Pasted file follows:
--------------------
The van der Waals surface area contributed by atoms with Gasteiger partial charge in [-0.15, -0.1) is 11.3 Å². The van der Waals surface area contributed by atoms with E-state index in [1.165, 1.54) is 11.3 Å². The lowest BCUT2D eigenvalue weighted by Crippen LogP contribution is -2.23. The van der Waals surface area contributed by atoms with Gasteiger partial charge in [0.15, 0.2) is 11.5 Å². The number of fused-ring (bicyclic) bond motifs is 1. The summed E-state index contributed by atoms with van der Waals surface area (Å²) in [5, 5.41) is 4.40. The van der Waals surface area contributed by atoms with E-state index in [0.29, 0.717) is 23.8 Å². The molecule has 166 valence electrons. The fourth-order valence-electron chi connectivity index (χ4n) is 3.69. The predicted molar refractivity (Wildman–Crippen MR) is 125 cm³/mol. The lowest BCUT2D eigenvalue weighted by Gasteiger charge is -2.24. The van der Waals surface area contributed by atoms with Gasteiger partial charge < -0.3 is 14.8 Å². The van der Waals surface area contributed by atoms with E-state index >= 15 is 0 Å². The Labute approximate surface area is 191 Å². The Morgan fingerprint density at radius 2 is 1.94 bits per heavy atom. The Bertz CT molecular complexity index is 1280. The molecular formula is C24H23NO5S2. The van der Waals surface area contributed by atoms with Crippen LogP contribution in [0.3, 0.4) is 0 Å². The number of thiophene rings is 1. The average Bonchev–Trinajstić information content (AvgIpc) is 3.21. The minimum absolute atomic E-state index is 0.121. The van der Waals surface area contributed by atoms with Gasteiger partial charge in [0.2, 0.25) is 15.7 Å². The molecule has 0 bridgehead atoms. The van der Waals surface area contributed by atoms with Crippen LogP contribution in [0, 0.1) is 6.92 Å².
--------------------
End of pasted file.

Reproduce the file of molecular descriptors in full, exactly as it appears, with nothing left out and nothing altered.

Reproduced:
The van der Waals surface area contributed by atoms with Gasteiger partial charge in [-0.15, -0.1) is 11.3 Å². The van der Waals surface area contributed by atoms with E-state index in [1.165, 1.54) is 11.3 Å². The lowest BCUT2D eigenvalue weighted by Crippen LogP contribution is -2.23. The van der Waals surface area contributed by atoms with Gasteiger partial charge in [0.15, 0.2) is 11.5 Å². The number of fused-ring (bicyclic) bond motifs is 1. The summed E-state index contributed by atoms with van der Waals surface area (Å²) in [5, 5.41) is 4.40. The van der Waals surface area contributed by atoms with E-state index in [0.29, 0.717) is 23.8 Å². The molecule has 166 valence electrons. The fourth-order valence-electron chi connectivity index (χ4n) is 3.69. The predicted molar refractivity (Wildman–Crippen MR) is 125 cm³/mol. The lowest BCUT2D eigenvalue weighted by Gasteiger charge is -2.24. The van der Waals surface area contributed by atoms with Gasteiger partial charge < -0.3 is 14.8 Å². The van der Waals surface area contributed by atoms with E-state index >= 15 is 0 Å². The Labute approximate surface area is 191 Å². The Morgan fingerprint density at radius 2 is 1.94 bits per heavy atom. The Bertz CT molecular complexity index is 1280. The molecular formula is C24H23NO5S2. The van der Waals surface area contributed by atoms with Crippen LogP contribution in [0.3, 0.4) is 0 Å². The number of thiophene rings is 1. The average Bonchev–Trinajstić information content (AvgIpc) is 3.21. The minimum absolute atomic E-state index is 0.121. The van der Waals surface area contributed by atoms with Gasteiger partial charge in [0.2, 0.25) is 15.7 Å². The molecule has 0 bridgehead atoms. The van der Waals surface area contributed by atoms with Crippen LogP contribution in [0, 0.1) is 6.92 Å².